This study aimed to describe verbal student–teacher interactions in vocational education from a socio-cultural perspective on negotiation of meaning. Teaching as part of these interactions is addressed by a combination of diagnosing, checking and intervening strategies. A study was conducted in which students (n students = 20) and teacher (n teachers = 5) from Social Work (SW) and Information and Communication Technology (ICT) worked together in small groups (n groups = 5) discussing vocational core problems. Each group held five discussions (n discussions = 25). All discussions were audio recorded and transcribed before they were analysed for negotiation of meaning including teaching strategies. The results showed that 5–8% of the interactions include negotiation of meaning. Interactions in SW groups revealed more negotiation of meaning than in interactions in ICT groups. Teaching strategies mainly included checking and intervening activities in favour of diagnosing activities. Furthermore, teachers used meta-cognitive and conceptual interventions most frequently. The implications of these results are discussed by reflecting on occupational differences and on how negotiation of meaning including teaching strategies can be enhanced.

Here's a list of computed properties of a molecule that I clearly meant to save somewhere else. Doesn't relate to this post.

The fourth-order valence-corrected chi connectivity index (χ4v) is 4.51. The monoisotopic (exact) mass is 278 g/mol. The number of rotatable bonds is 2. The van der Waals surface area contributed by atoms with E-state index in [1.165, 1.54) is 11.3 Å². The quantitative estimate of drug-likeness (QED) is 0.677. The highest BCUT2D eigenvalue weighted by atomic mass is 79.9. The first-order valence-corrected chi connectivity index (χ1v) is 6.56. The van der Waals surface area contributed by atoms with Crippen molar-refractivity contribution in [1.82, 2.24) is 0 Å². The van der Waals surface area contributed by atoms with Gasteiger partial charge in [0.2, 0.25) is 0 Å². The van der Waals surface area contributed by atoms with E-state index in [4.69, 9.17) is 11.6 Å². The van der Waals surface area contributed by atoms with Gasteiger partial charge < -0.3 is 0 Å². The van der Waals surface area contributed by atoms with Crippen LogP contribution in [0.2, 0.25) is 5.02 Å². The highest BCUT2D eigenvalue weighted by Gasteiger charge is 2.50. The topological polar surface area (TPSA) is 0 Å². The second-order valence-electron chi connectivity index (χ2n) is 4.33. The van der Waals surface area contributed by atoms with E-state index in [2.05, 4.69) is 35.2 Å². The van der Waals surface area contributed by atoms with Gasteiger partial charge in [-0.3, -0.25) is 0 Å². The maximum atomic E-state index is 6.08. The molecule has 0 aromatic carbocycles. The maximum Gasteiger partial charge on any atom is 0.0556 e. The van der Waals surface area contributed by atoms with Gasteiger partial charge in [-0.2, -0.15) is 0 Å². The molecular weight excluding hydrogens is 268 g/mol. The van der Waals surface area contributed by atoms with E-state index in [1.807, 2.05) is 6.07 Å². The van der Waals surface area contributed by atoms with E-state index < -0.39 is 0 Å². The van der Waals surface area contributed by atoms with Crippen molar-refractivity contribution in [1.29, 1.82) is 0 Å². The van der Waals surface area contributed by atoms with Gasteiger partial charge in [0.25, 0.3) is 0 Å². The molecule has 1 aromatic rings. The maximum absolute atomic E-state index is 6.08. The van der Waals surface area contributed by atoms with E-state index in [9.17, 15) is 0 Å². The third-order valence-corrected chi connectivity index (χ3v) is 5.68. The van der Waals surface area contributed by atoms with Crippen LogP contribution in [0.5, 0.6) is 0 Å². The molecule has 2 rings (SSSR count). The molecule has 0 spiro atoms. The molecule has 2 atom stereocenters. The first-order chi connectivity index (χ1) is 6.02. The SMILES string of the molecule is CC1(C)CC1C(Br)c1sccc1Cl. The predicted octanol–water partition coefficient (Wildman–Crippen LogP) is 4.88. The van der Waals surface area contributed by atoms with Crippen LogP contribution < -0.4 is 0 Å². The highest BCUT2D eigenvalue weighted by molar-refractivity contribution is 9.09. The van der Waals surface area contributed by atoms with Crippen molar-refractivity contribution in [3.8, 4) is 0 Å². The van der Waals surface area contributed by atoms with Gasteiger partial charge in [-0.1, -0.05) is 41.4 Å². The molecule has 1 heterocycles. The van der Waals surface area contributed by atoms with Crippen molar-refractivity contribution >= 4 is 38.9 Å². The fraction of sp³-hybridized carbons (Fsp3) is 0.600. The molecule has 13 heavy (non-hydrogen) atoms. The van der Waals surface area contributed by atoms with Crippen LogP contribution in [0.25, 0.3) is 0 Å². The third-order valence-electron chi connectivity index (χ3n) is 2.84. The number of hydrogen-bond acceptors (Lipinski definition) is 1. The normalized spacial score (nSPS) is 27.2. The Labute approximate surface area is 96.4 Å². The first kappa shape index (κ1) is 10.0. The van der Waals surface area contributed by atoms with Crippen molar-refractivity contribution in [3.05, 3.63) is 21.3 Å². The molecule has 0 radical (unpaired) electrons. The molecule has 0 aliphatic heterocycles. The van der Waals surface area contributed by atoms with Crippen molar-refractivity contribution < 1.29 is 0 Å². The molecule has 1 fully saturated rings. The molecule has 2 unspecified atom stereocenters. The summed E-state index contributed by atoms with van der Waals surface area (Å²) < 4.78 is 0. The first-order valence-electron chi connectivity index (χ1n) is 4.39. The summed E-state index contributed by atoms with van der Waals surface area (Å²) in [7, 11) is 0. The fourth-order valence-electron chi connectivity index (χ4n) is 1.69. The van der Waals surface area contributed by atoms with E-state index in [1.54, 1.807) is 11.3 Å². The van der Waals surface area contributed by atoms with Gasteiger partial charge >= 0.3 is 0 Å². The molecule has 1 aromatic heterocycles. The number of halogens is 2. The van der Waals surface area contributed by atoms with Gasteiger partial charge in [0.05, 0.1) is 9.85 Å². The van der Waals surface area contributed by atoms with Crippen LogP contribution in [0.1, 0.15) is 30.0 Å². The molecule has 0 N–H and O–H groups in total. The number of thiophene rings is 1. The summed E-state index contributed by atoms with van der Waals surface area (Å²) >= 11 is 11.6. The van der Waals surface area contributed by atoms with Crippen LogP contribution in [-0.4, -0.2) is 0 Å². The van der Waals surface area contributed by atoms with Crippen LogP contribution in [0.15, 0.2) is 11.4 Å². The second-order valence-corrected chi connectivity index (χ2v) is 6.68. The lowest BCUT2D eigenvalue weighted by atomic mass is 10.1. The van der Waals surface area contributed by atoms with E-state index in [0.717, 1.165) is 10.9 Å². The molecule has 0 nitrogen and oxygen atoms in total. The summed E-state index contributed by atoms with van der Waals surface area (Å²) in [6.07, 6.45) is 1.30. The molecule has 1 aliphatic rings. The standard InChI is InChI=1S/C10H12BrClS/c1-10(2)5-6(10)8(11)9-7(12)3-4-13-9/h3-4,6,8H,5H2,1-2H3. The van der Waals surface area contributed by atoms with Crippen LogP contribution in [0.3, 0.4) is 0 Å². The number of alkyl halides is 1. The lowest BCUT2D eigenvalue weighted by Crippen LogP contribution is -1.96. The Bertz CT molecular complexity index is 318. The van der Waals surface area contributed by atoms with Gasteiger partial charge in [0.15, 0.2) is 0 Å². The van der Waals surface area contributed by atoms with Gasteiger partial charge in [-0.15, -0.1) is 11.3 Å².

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|Published in||Studies in Continuing Education|
|Year and volume||Volume 39, 2017 Issue 1|
|Key words||Student–teacher interactions, teaching strategies, negotiation of meaning|